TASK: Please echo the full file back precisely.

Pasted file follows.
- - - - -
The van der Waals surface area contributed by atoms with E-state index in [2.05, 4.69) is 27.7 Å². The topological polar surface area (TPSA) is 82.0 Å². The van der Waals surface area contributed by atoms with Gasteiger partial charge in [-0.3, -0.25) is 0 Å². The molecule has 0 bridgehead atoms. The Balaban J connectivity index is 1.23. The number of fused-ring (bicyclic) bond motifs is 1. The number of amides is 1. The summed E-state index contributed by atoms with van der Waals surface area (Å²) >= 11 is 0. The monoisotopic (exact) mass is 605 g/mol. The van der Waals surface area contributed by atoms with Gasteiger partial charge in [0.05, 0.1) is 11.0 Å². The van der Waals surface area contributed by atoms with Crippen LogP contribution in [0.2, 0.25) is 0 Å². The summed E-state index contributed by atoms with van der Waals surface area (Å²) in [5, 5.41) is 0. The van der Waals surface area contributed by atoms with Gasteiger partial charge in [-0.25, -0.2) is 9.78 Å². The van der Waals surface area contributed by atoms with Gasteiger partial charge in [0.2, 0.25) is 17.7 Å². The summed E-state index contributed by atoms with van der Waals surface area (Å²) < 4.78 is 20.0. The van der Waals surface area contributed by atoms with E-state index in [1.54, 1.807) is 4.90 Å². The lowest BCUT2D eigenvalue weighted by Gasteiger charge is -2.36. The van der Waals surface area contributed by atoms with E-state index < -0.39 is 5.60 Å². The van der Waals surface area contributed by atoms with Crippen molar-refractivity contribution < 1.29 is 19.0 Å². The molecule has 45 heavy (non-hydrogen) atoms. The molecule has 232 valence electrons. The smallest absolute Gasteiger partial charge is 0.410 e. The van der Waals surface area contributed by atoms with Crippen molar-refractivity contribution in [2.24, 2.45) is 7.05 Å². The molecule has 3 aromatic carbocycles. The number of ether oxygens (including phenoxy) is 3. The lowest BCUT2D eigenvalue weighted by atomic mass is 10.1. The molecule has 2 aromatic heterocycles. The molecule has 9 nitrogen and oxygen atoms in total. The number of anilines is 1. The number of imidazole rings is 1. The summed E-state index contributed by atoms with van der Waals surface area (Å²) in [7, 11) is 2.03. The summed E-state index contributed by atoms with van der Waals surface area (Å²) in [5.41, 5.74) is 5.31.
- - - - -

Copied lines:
The van der Waals surface area contributed by atoms with E-state index in [2.05, 4.69) is 27.7 Å². The topological polar surface area (TPSA) is 82.0 Å². The van der Waals surface area contributed by atoms with Gasteiger partial charge in [-0.3, -0.25) is 0 Å². The molecule has 0 bridgehead atoms. The Balaban J connectivity index is 1.23. The number of fused-ring (bicyclic) bond motifs is 1. The number of amides is 1. The summed E-state index contributed by atoms with van der Waals surface area (Å²) >= 11 is 0. The monoisotopic (exact) mass is 605 g/mol. The van der Waals surface area contributed by atoms with Gasteiger partial charge in [0.05, 0.1) is 11.0 Å². The van der Waals surface area contributed by atoms with Crippen LogP contribution in [0.2, 0.25) is 0 Å². The summed E-state index contributed by atoms with van der Waals surface area (Å²) in [5, 5.41) is 0. The van der Waals surface area contributed by atoms with Gasteiger partial charge in [-0.25, -0.2) is 9.78 Å². The van der Waals surface area contributed by atoms with Gasteiger partial charge in [0.2, 0.25) is 17.7 Å². The summed E-state index contributed by atoms with van der Waals surface area (Å²) < 4.78 is 20.0. The van der Waals surface area contributed by atoms with E-state index in [1.54, 1.807) is 4.90 Å². The lowest BCUT2D eigenvalue weighted by Gasteiger charge is -2.36. The van der Waals surface area contributed by atoms with E-state index < -0.39 is 5.60 Å². The van der Waals surface area contributed by atoms with Crippen molar-refractivity contribution < 1.29 is 19.0 Å². The molecule has 45 heavy (non-hydrogen) atoms. The molecule has 232 valence electrons. The smallest absolute Gasteiger partial charge is 0.410 e. The van der Waals surface area contributed by atoms with Crippen molar-refractivity contribution in [2.24, 2.45) is 7.05 Å². The molecule has 3 aromatic carbocycles. The number of ether oxygens (including phenoxy) is 3. The lowest BCUT2D eigenvalue weighted by atomic mass is 10.1. The molecule has 2 aromatic heterocycles. The molecule has 9 nitrogen and oxygen atoms in total. The number of anilines is 1. The number of imidazole rings is 1. The summed E-state index contributed by atoms with van der Waals surface area (Å²) in [7, 11) is 2.03. The summed E-state index contributed by atoms with van der Waals surface area (Å²) in [5.41, 5.74) is 5.31.